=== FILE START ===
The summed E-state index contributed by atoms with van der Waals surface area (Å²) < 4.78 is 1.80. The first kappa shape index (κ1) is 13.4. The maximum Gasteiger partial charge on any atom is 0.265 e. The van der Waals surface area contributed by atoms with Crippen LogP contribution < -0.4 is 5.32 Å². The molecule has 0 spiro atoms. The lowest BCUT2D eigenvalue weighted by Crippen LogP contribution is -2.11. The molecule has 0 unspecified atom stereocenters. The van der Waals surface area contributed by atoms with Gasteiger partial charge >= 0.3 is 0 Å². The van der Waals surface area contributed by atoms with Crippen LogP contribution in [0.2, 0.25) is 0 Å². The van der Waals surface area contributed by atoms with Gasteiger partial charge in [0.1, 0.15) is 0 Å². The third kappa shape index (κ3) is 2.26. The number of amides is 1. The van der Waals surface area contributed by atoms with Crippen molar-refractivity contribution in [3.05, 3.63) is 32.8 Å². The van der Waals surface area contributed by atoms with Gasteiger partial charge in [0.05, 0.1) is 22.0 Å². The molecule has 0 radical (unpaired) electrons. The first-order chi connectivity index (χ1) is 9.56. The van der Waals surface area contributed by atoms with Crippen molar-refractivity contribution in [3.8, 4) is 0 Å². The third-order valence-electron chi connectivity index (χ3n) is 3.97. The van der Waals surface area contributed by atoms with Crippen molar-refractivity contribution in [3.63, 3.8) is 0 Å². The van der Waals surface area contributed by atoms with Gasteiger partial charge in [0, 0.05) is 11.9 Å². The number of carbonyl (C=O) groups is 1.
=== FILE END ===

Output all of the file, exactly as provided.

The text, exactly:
The summed E-state index contributed by atoms with van der Waals surface area (Å²) < 4.78 is 1.80. The first kappa shape index (κ1) is 13.4. The maximum Gasteiger partial charge on any atom is 0.265 e. The van der Waals surface area contributed by atoms with Crippen LogP contribution < -0.4 is 5.32 Å². The molecule has 0 spiro atoms. The lowest BCUT2D eigenvalue weighted by Crippen LogP contribution is -2.11. The molecule has 0 unspecified atom stereocenters. The van der Waals surface area contributed by atoms with Gasteiger partial charge >= 0.3 is 0 Å². The van der Waals surface area contributed by atoms with Crippen LogP contribution in [0.2, 0.25) is 0 Å². The van der Waals surface area contributed by atoms with Gasteiger partial charge in [0.1, 0.15) is 0 Å². The third kappa shape index (κ3) is 2.26. The number of amides is 1. The van der Waals surface area contributed by atoms with Crippen molar-refractivity contribution in [3.05, 3.63) is 32.8 Å². The van der Waals surface area contributed by atoms with Gasteiger partial charge in [0.05, 0.1) is 22.0 Å². The molecule has 0 radical (unpaired) electrons. The first-order chi connectivity index (χ1) is 9.56. The van der Waals surface area contributed by atoms with Crippen molar-refractivity contribution in [3.8, 4) is 0 Å². The third-order valence-electron chi connectivity index (χ3n) is 3.97. The van der Waals surface area contributed by atoms with Crippen molar-refractivity contribution in [3.63, 3.8) is 0 Å². The van der Waals surface area contributed by atoms with Gasteiger partial charge in [0, 0.05) is 11.9 Å². The number of carbonyl (C=O) groups is 1.